Do You Argue With Your Partner, Or Keep It All In?

Young couple sat by lake side talking
Image credit: photo by Priscilla Du Preez on Unsplash.

Do you argue with your partner, or do you keep it all in?

I can hold my breath
I can bite my tongue
I can stay awake for days if that’s what you want
Be your number one
I can fake a smile
I can force a laugh
I can dance and play a part
If that’s what you ask ...
Give you all I am
But I’m only human.

“Human” by Christina Perri.

Recently, police were called to the home of singer / songwriters Paul Simon and Edie Brickell for a domestic dispute. According to Simon, this argument was only the fourth in twenty-two years of marriage. If there is any validity to this statement it certainly explains their reported out of control argument.

It Is Natural To Argue

People disagree with each other and have conflicting feelings, perspectives, wants, and needs. If one expresses these at the time that they occur, a productive disagreement or argument is possible.

If, however, one bites their tongue, anger and resentment builds. Eventually, it will come out “sideways” and it will be out of proportion with what happened in the moment.

There are most likely unresolved issues that have never been worked through. Most likely this will lead to a destructive argument where harsh words are exchanged.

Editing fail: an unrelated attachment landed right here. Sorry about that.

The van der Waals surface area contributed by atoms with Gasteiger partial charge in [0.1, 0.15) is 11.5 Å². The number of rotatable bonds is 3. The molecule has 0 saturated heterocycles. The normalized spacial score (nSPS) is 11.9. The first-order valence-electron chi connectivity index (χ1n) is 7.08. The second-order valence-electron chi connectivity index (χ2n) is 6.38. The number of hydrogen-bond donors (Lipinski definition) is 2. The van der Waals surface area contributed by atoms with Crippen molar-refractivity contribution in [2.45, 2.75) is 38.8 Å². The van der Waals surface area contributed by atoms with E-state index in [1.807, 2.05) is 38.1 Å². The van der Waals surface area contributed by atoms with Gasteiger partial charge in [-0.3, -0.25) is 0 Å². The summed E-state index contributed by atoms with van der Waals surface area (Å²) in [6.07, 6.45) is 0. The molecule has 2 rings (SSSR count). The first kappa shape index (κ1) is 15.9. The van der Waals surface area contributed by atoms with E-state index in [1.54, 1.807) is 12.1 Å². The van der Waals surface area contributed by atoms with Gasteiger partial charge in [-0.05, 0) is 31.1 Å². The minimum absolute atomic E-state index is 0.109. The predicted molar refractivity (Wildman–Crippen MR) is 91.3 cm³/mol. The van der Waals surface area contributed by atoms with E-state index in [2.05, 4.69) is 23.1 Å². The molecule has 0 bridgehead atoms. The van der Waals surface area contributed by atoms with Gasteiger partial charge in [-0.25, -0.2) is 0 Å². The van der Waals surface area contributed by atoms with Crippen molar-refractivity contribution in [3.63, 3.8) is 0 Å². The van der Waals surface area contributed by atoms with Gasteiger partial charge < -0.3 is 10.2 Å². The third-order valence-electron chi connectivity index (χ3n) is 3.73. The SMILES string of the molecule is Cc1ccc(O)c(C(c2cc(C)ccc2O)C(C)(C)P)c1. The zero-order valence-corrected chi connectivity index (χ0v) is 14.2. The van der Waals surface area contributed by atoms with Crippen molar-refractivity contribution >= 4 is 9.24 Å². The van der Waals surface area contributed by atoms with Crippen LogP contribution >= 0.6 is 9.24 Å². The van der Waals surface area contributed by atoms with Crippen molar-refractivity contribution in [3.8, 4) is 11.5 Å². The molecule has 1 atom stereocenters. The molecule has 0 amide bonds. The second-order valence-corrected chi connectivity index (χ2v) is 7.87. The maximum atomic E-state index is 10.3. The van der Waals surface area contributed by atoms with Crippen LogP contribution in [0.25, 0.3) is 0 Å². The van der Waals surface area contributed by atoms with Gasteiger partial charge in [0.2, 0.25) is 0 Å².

How To Identify Unresolved Issues

A good way of determining whether there are unresolved issues coming up is:

  • The length of an argument.
  • If a couple can work through a disagreement in twenty minutes or less than it is truly about what just occurred between them. If not, it is likely that there is unfinished business.

I have clients that tell me that their argument was two hours in duration and that they still did not resolve their problem. Another clue is the use of “always” and “never”; if you’re using those words, it’s probably not the argument you think it is!

Communicating Your Feelings, Wants, And Needs

Expressing what you feel, want and need in the moment - in an appropriate way - can make a huge difference in the interaction.

If one is feeling too angry do not address it with your partner from this place. First speak to an objective friend or utilize some emotional release techniques to reduce some of the anger.

Sometimes it is vital to take time and space before addressing the other person so that the discussion can truly have meaning.

My hope for you is that you honor yourself and your partner by talking things out as opposed to shouting them out. You and your relationship deserve this!

Kathleen Dwyer-Blair, LCSW, BCD, Director.

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